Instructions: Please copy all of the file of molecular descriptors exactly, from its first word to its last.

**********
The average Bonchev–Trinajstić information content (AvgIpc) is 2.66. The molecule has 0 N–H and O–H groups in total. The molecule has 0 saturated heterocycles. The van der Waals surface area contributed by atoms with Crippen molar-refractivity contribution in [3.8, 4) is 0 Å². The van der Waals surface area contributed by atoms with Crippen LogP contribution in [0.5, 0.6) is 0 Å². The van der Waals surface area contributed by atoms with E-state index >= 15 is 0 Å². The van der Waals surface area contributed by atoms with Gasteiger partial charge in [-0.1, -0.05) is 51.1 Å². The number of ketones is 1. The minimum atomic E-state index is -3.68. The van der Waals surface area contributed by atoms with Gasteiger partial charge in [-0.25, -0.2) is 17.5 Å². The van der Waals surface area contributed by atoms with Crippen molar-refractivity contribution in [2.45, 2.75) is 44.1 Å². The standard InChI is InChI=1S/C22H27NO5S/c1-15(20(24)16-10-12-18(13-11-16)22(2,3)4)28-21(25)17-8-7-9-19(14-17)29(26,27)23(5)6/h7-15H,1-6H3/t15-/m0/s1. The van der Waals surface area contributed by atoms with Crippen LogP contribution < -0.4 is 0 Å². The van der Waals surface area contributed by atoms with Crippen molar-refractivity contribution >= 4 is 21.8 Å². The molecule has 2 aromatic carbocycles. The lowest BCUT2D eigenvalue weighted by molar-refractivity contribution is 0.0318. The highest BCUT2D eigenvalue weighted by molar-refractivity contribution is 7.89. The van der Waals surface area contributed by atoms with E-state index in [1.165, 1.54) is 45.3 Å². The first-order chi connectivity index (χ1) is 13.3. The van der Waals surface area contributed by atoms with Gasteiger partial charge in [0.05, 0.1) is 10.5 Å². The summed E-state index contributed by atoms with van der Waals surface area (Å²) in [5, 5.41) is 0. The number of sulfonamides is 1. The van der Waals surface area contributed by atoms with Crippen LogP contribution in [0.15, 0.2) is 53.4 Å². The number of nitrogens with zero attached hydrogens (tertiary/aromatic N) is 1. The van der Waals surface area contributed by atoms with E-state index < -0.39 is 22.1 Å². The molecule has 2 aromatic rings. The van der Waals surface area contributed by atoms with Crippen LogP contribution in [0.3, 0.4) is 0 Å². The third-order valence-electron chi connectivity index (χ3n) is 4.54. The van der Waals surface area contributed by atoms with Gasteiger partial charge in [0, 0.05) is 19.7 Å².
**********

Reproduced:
The average Bonchev–Trinajstić information content (AvgIpc) is 2.66. The molecule has 0 N–H and O–H groups in total. The molecule has 0 saturated heterocycles. The van der Waals surface area contributed by atoms with Crippen molar-refractivity contribution in [3.8, 4) is 0 Å². The van der Waals surface area contributed by atoms with Crippen LogP contribution in [0.5, 0.6) is 0 Å². The van der Waals surface area contributed by atoms with E-state index >= 15 is 0 Å². The van der Waals surface area contributed by atoms with Gasteiger partial charge in [-0.1, -0.05) is 51.1 Å². The number of ketones is 1. The minimum atomic E-state index is -3.68. The van der Waals surface area contributed by atoms with Gasteiger partial charge in [-0.25, -0.2) is 17.5 Å². The van der Waals surface area contributed by atoms with Crippen molar-refractivity contribution in [2.45, 2.75) is 44.1 Å². The standard InChI is InChI=1S/C22H27NO5S/c1-15(20(24)16-10-12-18(13-11-16)22(2,3)4)28-21(25)17-8-7-9-19(14-17)29(26,27)23(5)6/h7-15H,1-6H3/t15-/m0/s1. The van der Waals surface area contributed by atoms with Crippen LogP contribution < -0.4 is 0 Å². The van der Waals surface area contributed by atoms with Crippen molar-refractivity contribution >= 4 is 21.8 Å². The molecule has 2 aromatic carbocycles. The lowest BCUT2D eigenvalue weighted by molar-refractivity contribution is 0.0318. The highest BCUT2D eigenvalue weighted by molar-refractivity contribution is 7.89. The van der Waals surface area contributed by atoms with E-state index in [1.165, 1.54) is 45.3 Å². The first-order chi connectivity index (χ1) is 13.3. The van der Waals surface area contributed by atoms with Gasteiger partial charge in [0.05, 0.1) is 10.5 Å². The summed E-state index contributed by atoms with van der Waals surface area (Å²) in [5, 5.41) is 0. The number of sulfonamides is 1. The van der Waals surface area contributed by atoms with Crippen LogP contribution in [0.15, 0.2) is 53.4 Å². The number of nitrogens with zero attached hydrogens (tertiary/aromatic N) is 1. The van der Waals surface area contributed by atoms with E-state index < -0.39 is 22.1 Å². The molecule has 2 aromatic rings. The van der Waals surface area contributed by atoms with Crippen LogP contribution in [0.3, 0.4) is 0 Å². The third-order valence-electron chi connectivity index (χ3n) is 4.54. The van der Waals surface area contributed by atoms with Gasteiger partial charge in [0, 0.05) is 19.7 Å².